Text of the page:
Connect with us


Kelly On The DL



Boston Red Sox Pitcher Joe Kelly Headed To The DL

The Boston Red Sox bullpen is looking short at the moment with an injury hitting at a key time.

Starter turned reliever Joe Kelly has been placed on the 10-day-dl with a left hamstring strain retroactive to July 12th. Kelly was planning on pitching in Saturday nights game against the Yankees. But just seconds before Saturday’s game it was announced he was headed to the DL.

Kelly had warmed up in Friday nights game but he never got into the game. The last time Kelly pitched was last Sunday in the last game before the All-Star break in Tampa.

“He was feeling some left hamstring symptoms, tightness, throughout the break, he was trying to get loose last night, he felt it, and then when he threw his flat-ground today it grabbed him pretty good,” the manager said. “He shut that down, he was checked in the training room, was able to reproduce the symptoms just by going through his delivery at a very controlled effort, so didn’t want to take any chances and we made the move.”

After Saturday nights loss Farrell described Kelly’s hamstring as “grabbed him pretty good.”. Technically Kelly could be ready to go on Wednesday, but with that terminology, it could be slightly longer than that.

Kelly has a 1.49 ERA and .189 batting average against in 36 1/3 innings.

Brandon Workman took Kelly’s place on the 25-man roster.

Tanner founded Trifecta Network in Spring of 2016 and has been the Chief of Content for the Network since that time. Currently Tanner covers all the sports teams in Boston and has contacts in many of the teams in the city. Before starting Trifecta, Tanner was a Site Expert for the FanSided site Chowder and Champions before leaving to cover Boston teams on the ground as a member of the media for Trifecta.

Boston Red Sox

Who’s Going to the Bullpen?



Who’s Going to the Bullpen In October For The Boston Red Sox?

You’re fooling yourself if you don’t think that the Red Sox will be sending a left-handed starter to the bullpen, come October. Boston’s going to need at least 1 more late-inning southpaw to navigate around playoff caliber line-ups. The only question is: Who will it be?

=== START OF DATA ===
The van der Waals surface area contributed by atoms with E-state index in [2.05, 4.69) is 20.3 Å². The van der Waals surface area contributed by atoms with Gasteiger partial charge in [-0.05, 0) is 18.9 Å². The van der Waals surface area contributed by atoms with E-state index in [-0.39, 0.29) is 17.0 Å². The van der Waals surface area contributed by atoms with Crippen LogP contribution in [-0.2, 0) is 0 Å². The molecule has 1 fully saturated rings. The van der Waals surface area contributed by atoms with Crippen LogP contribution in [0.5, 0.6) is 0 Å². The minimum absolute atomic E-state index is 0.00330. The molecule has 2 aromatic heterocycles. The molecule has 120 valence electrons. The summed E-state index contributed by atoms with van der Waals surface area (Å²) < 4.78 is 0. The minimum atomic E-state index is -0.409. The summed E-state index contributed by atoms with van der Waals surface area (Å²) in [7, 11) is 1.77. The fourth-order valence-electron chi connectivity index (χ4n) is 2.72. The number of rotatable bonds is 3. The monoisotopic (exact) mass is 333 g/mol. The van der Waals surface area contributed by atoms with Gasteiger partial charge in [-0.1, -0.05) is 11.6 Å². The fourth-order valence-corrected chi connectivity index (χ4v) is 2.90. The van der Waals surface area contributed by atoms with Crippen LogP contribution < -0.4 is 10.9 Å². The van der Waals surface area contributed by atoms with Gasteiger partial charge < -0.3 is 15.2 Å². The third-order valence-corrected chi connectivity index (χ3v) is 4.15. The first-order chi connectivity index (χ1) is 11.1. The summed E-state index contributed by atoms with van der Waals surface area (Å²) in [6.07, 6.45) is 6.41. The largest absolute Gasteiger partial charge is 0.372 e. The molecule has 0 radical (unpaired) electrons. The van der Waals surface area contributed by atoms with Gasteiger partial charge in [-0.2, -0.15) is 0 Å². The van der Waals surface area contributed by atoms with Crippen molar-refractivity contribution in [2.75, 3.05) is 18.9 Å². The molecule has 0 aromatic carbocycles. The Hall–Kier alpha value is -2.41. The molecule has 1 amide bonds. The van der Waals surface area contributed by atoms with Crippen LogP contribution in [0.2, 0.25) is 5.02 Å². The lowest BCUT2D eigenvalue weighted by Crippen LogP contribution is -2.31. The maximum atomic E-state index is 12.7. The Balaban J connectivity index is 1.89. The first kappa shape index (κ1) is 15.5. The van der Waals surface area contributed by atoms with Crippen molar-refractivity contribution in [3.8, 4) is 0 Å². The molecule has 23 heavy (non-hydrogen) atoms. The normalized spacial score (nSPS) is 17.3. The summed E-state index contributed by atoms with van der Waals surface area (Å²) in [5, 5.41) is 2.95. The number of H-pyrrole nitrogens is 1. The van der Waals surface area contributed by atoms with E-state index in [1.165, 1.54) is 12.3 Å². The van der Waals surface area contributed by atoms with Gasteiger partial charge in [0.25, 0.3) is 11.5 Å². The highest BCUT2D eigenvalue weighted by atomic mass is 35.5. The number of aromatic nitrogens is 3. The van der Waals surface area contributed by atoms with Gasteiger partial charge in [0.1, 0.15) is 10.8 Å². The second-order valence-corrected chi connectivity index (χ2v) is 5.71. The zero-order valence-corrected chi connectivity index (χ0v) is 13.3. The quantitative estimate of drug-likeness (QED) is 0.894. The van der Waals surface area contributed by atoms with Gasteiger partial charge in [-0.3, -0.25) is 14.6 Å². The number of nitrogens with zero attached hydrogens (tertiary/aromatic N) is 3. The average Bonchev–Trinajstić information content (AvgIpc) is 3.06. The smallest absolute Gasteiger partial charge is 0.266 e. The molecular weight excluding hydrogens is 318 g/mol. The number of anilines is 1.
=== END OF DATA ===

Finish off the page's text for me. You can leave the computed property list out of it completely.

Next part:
Recently John Farrell alluded to this bullpen deficiency when commenting on the injury-status of exorbitantly paid lefty David Price. As you may have heard, Price has been making strides towards a regular season return on the mound. He threw a simulated game against Sox hitters last Wednesday. Purportedly he had all his stuff working nicely.

If David Price is to make such an expeditious return (what a fighter), it would come right on the threshold of the playoffs. John Farrell has been asked whether Price could be pitching out of the bullpen in October. His response: “At this point, you can’t rule that out.”

You have to see where Farrell is coming from here. The Sox have just 2 lefty pseudo-specialists in the pen. I tenuously concede that title, to these 2 guys, simply because they’re left-handed pitchers. We’re talking about Robby Scott and Fernando Abad here. That’s it. Those names don’t exactly inspire confidence, do they?

What Is

That’s right, at this juncture, the Red Sox are relying on 2 left-handed pitchers to come out of the bullpen in high leverage situations. The problem lies with the fact that both Scott and Abad are not utilized, nor do they present any real threat, against left-handed hitters.

Fernando Abad has had a good, if not a super-solid year for the Sox as a 7th inning arm. In 42 games, he has a 2.68 ERA. Awesome, for a guy who is just the epitome of mediocrity. What should somewhat concern fans is his ERA against left-handed hitters. It’s actually a tick higher than the mean. Against batters from the same side, Abad has a 2.81 ERA. He has 8 innings fewer, recorded against lefties than he does against righties in 2017. This betrays his role out of the pen. Abad is a general 7th inning guy. He is not the invariable shutdown southpaw that the Red Sox need to face left-handed hitters in critical October situations.